Gunn said the NPS continues today to follow Salazar’s lead in the agency’s commitment to the ranching community as stated in his response to Feinstein: “The NPS actively supports historic dairy and beef operations at Point Reyes and has made significant investments in ranching infrastructure. PRNS recognizes that beef and dairy ranches operate in a challenging economic environment and we take the concerns raised by the park ranchers seriously. The 1998 Tule Elk Management Plan and Environmental Assessment for Point Reyes did not contemplate, analyze, or assess the establishment of a tule elk herd in the pastoral ranching zone of the Park,” his letter continued.

Two interpretations

The PRSRA has stated that 1) the ranchers simply want the NPS to follow the existing 1998 NPS Elk Management Plan that provides for relocating elk that cause damage to private property; and 2) the association disagrees with the NPS contention that the 1998 management plan does not apply to this herd of elk and that NPS hands are tied until a new Environmental Assessment (EA) which would contain a new Elk Management Plan must be completed before anything can be done.

Press, however, said the NPS interprets the plan differently. “The 1998 EA allowed for reintroduction of tule elk into a new area as a free range herd (the Limantour Wilderness herd noted above). It did not anticipate that the tule elk would wander or migrate into the Pastoral Zone, and so the 1998 plan does not address what the park should do in that situation. It talks quite specifically, I think, about what the NPS must do if the tule elk leave the park and enter private property—not if they end up in areas of the park where they were not expected to roam.”

Ranchers point to several statements within the 1998 EA they believe gives the NPS authority to act, including “Under alternative A the Seashore will maintain the elk fence on Tomales Point and continue to separate elk from cattle.” They also point to the section of the EA titled “Relocation of Elk to Limantour” which states “Tule elk will be allowed to roam outside the area as long as new home ranges are not established where conflicts with traffic corridors or neighbors are likely.”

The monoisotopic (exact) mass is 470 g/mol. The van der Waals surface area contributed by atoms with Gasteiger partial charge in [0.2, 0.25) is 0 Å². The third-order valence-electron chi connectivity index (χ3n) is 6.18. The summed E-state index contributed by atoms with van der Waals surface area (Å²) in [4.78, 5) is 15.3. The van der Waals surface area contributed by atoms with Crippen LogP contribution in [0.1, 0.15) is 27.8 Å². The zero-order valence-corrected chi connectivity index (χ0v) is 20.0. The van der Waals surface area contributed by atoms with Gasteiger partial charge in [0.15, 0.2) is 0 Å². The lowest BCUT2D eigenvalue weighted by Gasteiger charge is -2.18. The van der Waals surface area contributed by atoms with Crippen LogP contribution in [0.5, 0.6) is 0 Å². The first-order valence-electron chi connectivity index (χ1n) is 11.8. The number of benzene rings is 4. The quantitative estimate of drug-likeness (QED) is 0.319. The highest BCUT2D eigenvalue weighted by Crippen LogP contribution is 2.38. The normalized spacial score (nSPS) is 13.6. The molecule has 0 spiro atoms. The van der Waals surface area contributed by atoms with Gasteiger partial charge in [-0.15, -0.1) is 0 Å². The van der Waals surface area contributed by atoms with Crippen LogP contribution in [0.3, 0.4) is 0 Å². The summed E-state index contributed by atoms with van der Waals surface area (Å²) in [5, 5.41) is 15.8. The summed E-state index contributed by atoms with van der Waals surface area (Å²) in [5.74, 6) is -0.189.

“We too are concerned about elk impacts on ranching operations,” Press emphasized. “The statement that the park has not been doing anything to help the ranchers is just not accurate. We are preparing for the planning process, by meeting with ranchers and we have more field biologists spending time in the Pastoral Zone monitoring elk. The ranchers are saying we want you to move the elk back to the wilderness area, and it is their opinion that the 1998 Elk Management Plan allows for that.” However, Press pointed out “We contend that we cannot, because of our solicitors and DOI lawyers guidance that says ‘no the 1998 Elk Management Plan does not give you that authority.”

A new plan

Gunn interjected, “In fact, it would be going against NEPA law if we did that. As much as we would like to help solve the problem now, we don’t have the authority.” (As required by federal law and NPS management policies, management plans must be developed through a public process that conforms to the National Environmental Quality Act (NEPA). The NEPA process consists of an evaluation of the environmental effects of a federal undertaking including its alternatives.)

She said she was “Happy to announce today that we have finally secured the funding to do a new comprehensive dairy and ranching management plan which is also needed because of Secretary Salazar’s decision last November to extend the ranches’ special use permits to 20 years. The tule elk will be addressed in the new plan that covers the new lease terms.” (Special use permits are often referred to as “leases” that govern the ranching operations. In this instance, the NPS is the landlord and the ranchers are the tenant operators. Originally written for five years, and then extended to 10 years, the permits were issued to the original owners of ranches whose land was condemned by the government and then leased back to the original owners when PRNS was designated national park.)

Gunn and Press were then asked “How do you respond to people who say the elk should not have been reintroduced into the pastoral zone from the wilderness because doing so is a violation of California Coastal Act because the elk are displacing ag land and that is violation of the California Coastal Zone Management Act (CZMA) that says “federal agencies shall comply with the CZMA o the extent possible under federal law and that enforceable policies of the CZMA provide that lands suitable for agriculture shall not be converted to nonagricultural use unless continued or renewed agricultural use is not feasible?”